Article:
Fascinating article MattM – while I would have intuited that airlines will face challenges in the future if a cost of carbon is imposed, I did not know about the potential physical impacts you discussed. A couple thoughts:
1) From my research on Maersk and the maritime shipping industry, I learned that the airlines contribute around 1% of total global CO2 emissions. This is significant and will grow as passenger-miles increase in emerging economies. I would contend that the size of this carbon reduction “prize” will make them a target for early regulatory action (for parallel, see incrase in fuel economy standards in passenger vehicles in the US).
2) I agree with airline’s incremental approach to the emissions reductions. In addition to the items you mention, some airlines taxi under the power of only one engine to reduce fuel consumption and therefore emissions. The “winglets” you see on newer airplanes are also a fuel savings tactic. While each of these incremental improvements may seem to make an insignificant reduction in emissions, their collective impact is significant.
3) Unlike some of climate change’s more intractable challenges, in this case the airline’s economic incentives are aligned with emissions reductions. With fuel being airlines most significant operating expense, much of their continuous operational improvement focus in on reducing this cost and therefore emissions.
Akyaa – great article. It is always interesting to see the slightly different perspective that emerging countries have towards an oil and gas discovery vs. those from developed countries (which OlivaH commented on above). A couple thoughts:
1) You’re probably familiar with “Dutch Disease” aka the “resource curse”. In short, its the tendency for countries with an overreliance on extractive mineral revenues to suffer from economic malaise or corruption. I know that Ghana did a lot upfront when this discovery was made to take steps to prevent this from occurring, often taking lessons from the Nigerian experience. While it’s too early to tell if they will be able to avoid this fate, here is an interesting article on some ideas for preventing “dutch disease”: https://barthoavenati.wordpress.com/2014/11/21/avoiding-the-dutch-disease-by-promoting-the-nonoil-sector-of-ghana/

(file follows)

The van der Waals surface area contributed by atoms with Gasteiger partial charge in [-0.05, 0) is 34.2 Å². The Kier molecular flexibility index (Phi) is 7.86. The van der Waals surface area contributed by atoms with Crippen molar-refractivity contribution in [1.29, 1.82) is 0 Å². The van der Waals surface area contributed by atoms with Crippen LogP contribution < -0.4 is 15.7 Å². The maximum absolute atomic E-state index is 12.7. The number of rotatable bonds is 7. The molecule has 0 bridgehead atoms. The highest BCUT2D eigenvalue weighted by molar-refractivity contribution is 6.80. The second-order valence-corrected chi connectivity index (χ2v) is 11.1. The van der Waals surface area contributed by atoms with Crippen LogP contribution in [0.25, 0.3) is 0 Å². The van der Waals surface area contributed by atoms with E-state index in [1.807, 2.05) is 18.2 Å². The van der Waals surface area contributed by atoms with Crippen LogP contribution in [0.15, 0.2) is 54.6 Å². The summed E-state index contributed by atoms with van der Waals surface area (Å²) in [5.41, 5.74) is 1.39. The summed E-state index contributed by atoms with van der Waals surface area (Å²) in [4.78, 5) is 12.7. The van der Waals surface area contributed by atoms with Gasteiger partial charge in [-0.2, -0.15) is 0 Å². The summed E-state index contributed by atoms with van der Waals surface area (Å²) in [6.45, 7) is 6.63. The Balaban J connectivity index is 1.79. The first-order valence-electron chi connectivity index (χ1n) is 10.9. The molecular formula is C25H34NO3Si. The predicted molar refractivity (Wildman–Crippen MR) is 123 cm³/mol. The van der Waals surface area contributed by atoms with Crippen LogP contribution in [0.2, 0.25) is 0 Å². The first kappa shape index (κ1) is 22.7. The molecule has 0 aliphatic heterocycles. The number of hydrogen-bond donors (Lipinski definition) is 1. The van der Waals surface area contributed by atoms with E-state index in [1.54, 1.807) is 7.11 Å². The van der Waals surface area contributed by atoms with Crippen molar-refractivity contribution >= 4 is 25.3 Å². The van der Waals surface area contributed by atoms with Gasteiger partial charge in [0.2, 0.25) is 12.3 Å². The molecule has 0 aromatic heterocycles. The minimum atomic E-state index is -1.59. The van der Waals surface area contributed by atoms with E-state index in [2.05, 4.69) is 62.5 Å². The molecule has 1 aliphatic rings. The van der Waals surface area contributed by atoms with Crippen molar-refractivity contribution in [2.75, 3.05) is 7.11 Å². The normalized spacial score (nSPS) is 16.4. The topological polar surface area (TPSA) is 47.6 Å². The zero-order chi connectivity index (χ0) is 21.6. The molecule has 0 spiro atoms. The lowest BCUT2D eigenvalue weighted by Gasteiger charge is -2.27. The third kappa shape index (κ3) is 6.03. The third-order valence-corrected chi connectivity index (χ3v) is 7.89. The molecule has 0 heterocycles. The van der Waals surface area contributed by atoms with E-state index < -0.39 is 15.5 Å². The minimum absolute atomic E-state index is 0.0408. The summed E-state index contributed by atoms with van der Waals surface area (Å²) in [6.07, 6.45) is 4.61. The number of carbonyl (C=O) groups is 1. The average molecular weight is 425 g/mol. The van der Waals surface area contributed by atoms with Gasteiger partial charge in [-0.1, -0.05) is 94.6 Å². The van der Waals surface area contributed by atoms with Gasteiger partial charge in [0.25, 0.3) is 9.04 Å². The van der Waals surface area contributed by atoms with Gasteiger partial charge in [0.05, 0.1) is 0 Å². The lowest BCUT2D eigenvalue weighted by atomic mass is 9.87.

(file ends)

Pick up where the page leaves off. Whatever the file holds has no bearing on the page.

2) Re: natural gas, this will be tricky to make work unless Ghanna can find a market for it. A big problem with gas vs. oil is that it is not easily or cheaply transported. Your options are either a domestic natural gas network with local demand or to export it as LNG, which is very capitally intensive. Again borrowing from the Nigerian experience, building out a domestic natural gas market will be no small feat. Likewise, the global supply for LNG has skyrocketed in recent years, leading to a glut and making the economics difficult for new LNG projects.
A well researched article DT. Two thoughts:
1) Regarding company specific emissions data, many public companies are now releasing “Corporate Citizenship Reports” (see ExxonMobil example here: http://corporate.exxonmobil.com/en/community/corporate-citizenship-report) that detail emissions at a fairly granular level. These are self-imposed reports (i.e. not required SEC filing) in response to shareholder demands for more transparency. This is similar to the sustainability discussion we had last week on IKEA.